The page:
Anton: We went somewhere deeper into the neighborhood latching onto the school guys. We ended up in a somewhat stagnating place: wooden toilets, tiny houses – a semi-rural style. The atmosphere was very weird – silence and tension at the same time. I guess, stereotypes about the place arose. There was seemingly no source of danger, but there was the appearance and the effect of getting into a completely different, half-devastated space through a narrow corridor.
Anton: A house. I would have walked passed, but Yulia said: “Shall we go in?” The windows were shuttered and it was clear that at least half of the house was abandoned. Four flats. Only one of them was locked. We entered all the others.
Anton: Julia got very emotional because of all the reality, aesthetics, space arrangement.
Julia: The main question I was constantly asking myself was why had these people left these things behind? Some of them were quite intact. What had made them abandon their house? There was one huge tin. And a lot of caps from plastic bottles. They were all of different colours, as if they were a collection. There were a lot of items in the house that could raise questions but they were all rather ordinary. But these caps were something unusual. They made me think of the people who used to live there. The one who collected them – what kind of a person is he? How old is he, what does he do?
Anton: We looked around one flat, and I wanted to go up the stairs. Yulia said: “It might be dangerous. It may fall through”. I said: “Yes, Yulia, if you’re going to be afraid of everything, you just won’t go anywhere”. It’s interesting how she was seriously worried while it didn’t even enter my head.
Anton: We went upstairs, looked around, and I was about to leave, but Julia said: “Let’s have a look at one more, with half an eye”. It was there where we found a place with photo wallpapers, plastered with several layers of different life. Cultural layers indeed. You feel like an archeologist. Julia came up with the idea at once how to shoot this “greeting from childhood” with an iPhone.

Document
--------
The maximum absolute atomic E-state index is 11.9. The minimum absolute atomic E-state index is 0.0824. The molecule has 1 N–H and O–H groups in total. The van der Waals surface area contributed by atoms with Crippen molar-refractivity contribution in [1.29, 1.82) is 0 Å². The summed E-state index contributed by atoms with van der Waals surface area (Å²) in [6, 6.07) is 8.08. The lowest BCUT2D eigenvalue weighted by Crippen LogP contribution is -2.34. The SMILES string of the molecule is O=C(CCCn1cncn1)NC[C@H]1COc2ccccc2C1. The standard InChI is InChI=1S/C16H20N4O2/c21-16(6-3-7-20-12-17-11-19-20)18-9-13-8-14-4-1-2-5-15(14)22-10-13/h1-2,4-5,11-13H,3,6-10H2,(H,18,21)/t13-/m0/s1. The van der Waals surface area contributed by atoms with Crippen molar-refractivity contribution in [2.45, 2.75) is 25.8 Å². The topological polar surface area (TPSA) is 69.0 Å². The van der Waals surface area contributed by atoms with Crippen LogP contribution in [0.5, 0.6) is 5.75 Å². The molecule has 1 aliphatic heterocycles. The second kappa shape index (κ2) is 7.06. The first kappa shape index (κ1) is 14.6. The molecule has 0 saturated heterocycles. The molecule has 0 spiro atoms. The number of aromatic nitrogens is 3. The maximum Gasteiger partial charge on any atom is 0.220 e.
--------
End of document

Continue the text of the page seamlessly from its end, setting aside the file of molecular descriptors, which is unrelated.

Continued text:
Anton: There’s a woman coming out of the house next door:
– What are you taking pictures of?
– We’re just having a walk. This girl is from Germany.
– From Germany, is she?! Let me show you my front yard! See, I’m growing some flowers here…They don’t look much now, of course…
And she’s embarrassed she can’t show us her garden at its best – the season is over.
Anton: Ksenia suggested: “You know what? I can give her some seeds… It’s a perennial plant, she could just throw them around, and it will grow!” And she starts giving her the seeds – a handful, then another one, then the third one – in a plastic cup, in a bag. And Julia is standing there with her hands full of seeds. Before I could wink, Julia was holding and chewing a pancake stuffed with meat.
We met an open, very positive person who was fascinated with what she was doing – her orchard, her garden, decorating her space: “You haven’t seen my window yet. Let me show you. You can’t see all of the beauty from this side, but I decorated it with some greenery. Let’s get inside, I’ll show it to you”.
Anton: “Let’s do one thing. she’ll go to Germany, and I’ll give her some flowers… in bough pots? She’ll keep them at home, it will be pretty! They probably don’t have such flowers …” And there she is, with the two flower pots: “Come on, take them! They will bring you joy! And remind you of Russia”.
“It’s great here, it’s fun, and, in fact, complete national cohesion. We go to the park, feed the squirrels. In summer we go down to the river, go for a swim… It’s a pleasant little neighborhood, almost like out of town. We have our own place, no city rush. It’s wonderful here”.
Anton: When we set off for the Zaton we had this task with layers. We were supposed to remove the upper layer and have a look at what’s there, underneath. So it turns out the gloomy landscape is the upper layer, while deep down are the seeds and these pots of flowers.
Julia: The greatest contrast in Zaton is a human one: some send you away, while others make you feel welcome, invite you to come in, feed you and give you flowers.